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ISSN: 2573-444X
Pediatric Dental Care
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Promising Effect of Treatment at Early Adolescent Age: A Case Report

Seema Kapil Lahoti1*, Kapil B Lahoti2, Varunjeet Chaudhary1 and Rajeshwar Singh3

1MDS in Orthodontics, RKDF Dental College, Bhopal, Madhya Pradesh, India

2MDS in Oral and Maxillofacial Surgery, Bhabha Dental College, Bhopal, Madhya Pradesh, India

3MDS in Orthodontics, RR Dental College and Hospital, Udaipur, Rajasthan, India

*Corresponding Author:
Lahoti SP
MDS in Orthodontics, Hospital and Research Centre
RKDF Dental College, Sector A/14, Shahpura
Bhopal, Madhya Pradesh, India
Tel: 09406910100; 07554229756
E-mail: [email protected]

Received date: January 22, 2017; Accepted date: February 28, 2017; Published date: March 09, 2017

Citation: Lahoti SK, Lahoti KB, Chaudhary V, Singh R (2017) Promising Effect of Treatment at Early Adolescent Age: A Case Report. Pediatr Dent Care 2:130.

Copyright: © 2017 Lahoti SK, et al. This is an open-access article distributed under the terms of the Creative Commons Attribution License, which permits unrestricted use, distribution, and reproduction in any medium, provided the original author and source are credited.

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Abstract

Aim of this study was to see the effect of bionator in early permanent dentition phase. Bionator from its inception and evolution of the appliance itself has been widely accepted as a more competent class II corrector. The bionator has both dentalveolar and skeletal effect. This appliance can be used successfully in growing patient with certain class II malocclusion. It also simplifies the fixed appliance phase. An 11-year-old boy was treated with bionator appliance and treatment results were demonstrated in following case report. In permanent dentition, bionator produce similar effect as in mixed dentition phase. With proper case selection and good patient cooperation, we can obtain a significant result with bionator appliance.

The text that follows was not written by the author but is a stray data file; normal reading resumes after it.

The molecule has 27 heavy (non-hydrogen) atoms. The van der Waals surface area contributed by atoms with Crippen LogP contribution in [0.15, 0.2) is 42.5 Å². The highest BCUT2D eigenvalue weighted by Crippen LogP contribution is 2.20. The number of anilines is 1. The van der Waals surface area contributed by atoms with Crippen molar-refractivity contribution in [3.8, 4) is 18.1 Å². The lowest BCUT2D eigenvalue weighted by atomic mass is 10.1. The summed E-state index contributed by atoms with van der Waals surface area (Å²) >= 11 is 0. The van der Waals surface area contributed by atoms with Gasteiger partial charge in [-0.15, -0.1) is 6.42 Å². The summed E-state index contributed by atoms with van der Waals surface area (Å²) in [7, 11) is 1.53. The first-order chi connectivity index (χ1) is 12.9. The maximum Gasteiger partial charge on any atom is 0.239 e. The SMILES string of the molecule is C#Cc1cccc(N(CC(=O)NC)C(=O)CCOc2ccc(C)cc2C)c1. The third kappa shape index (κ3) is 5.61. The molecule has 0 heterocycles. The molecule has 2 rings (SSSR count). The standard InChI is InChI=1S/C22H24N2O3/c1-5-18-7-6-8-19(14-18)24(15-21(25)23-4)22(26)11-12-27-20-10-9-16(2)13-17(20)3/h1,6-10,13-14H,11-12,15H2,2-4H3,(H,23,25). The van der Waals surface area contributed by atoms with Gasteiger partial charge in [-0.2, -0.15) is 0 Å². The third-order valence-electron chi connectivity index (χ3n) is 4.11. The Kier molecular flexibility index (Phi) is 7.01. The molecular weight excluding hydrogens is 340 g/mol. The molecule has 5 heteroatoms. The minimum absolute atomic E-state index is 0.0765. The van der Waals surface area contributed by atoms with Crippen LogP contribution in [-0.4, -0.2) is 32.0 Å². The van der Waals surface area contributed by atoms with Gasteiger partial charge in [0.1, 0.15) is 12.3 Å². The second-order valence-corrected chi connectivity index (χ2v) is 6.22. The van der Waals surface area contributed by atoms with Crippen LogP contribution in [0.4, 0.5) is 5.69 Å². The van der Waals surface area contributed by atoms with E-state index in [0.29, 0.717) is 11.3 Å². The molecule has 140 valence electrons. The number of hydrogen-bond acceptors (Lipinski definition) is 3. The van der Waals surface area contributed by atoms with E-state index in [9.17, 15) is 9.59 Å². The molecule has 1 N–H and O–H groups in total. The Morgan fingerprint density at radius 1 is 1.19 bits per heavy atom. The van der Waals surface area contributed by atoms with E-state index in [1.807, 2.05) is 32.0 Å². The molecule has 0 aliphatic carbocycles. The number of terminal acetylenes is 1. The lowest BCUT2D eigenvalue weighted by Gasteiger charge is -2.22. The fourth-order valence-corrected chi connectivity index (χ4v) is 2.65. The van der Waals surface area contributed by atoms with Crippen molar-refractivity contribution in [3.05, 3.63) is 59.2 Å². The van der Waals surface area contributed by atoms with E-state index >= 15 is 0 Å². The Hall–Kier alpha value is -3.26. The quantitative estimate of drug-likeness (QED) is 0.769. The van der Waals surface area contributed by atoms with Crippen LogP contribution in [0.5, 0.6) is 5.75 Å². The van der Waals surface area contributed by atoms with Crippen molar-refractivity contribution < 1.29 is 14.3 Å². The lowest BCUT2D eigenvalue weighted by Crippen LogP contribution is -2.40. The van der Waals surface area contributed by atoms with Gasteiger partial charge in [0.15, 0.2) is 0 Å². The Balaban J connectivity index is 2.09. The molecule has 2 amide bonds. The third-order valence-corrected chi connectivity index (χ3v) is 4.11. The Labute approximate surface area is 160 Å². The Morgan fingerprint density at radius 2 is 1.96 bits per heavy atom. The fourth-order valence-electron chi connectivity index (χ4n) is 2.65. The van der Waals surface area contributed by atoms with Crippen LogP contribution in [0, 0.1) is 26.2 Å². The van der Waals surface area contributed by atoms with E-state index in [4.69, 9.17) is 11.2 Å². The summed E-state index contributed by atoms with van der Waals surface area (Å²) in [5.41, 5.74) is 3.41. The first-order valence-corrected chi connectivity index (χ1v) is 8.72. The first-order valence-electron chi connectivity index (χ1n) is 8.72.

Introduction

Very common skeletal problem in orthodontics is the class II malocclusion due to mandibular retrognathism [1,2]. Class II division 1 malocclusion if associated with a retrognathic mandible in growing phase, the best treatment option is the alteration of the amount and direction of mandibular growth by using functional appliances [3]. However, the effects and stability of early class II treatment with functional appliances have been surrounded by much controversy and uncertainty [4].

Multiple factor which influences the stability of early class II treatment includes mandibular growth patterns [5], airway obstructions [6], manipulation of appliances, treatment timing [7] and retention [8]. Among these, bionator is one of the tooth-borne appliances that have been reported to produce significant changes in the dental and skeletal facial structures through a repositioning of the mandible in a more protrusive position, overbite correction, dental eruption modification, and improvement of the profile [2,9]. The large number of studies including randomized clinical trials on one-phase vs. two-phase treatment have investigated the mechanism of action and the effects of bionator appliance in class II division 1 malocclusion [2,8-11].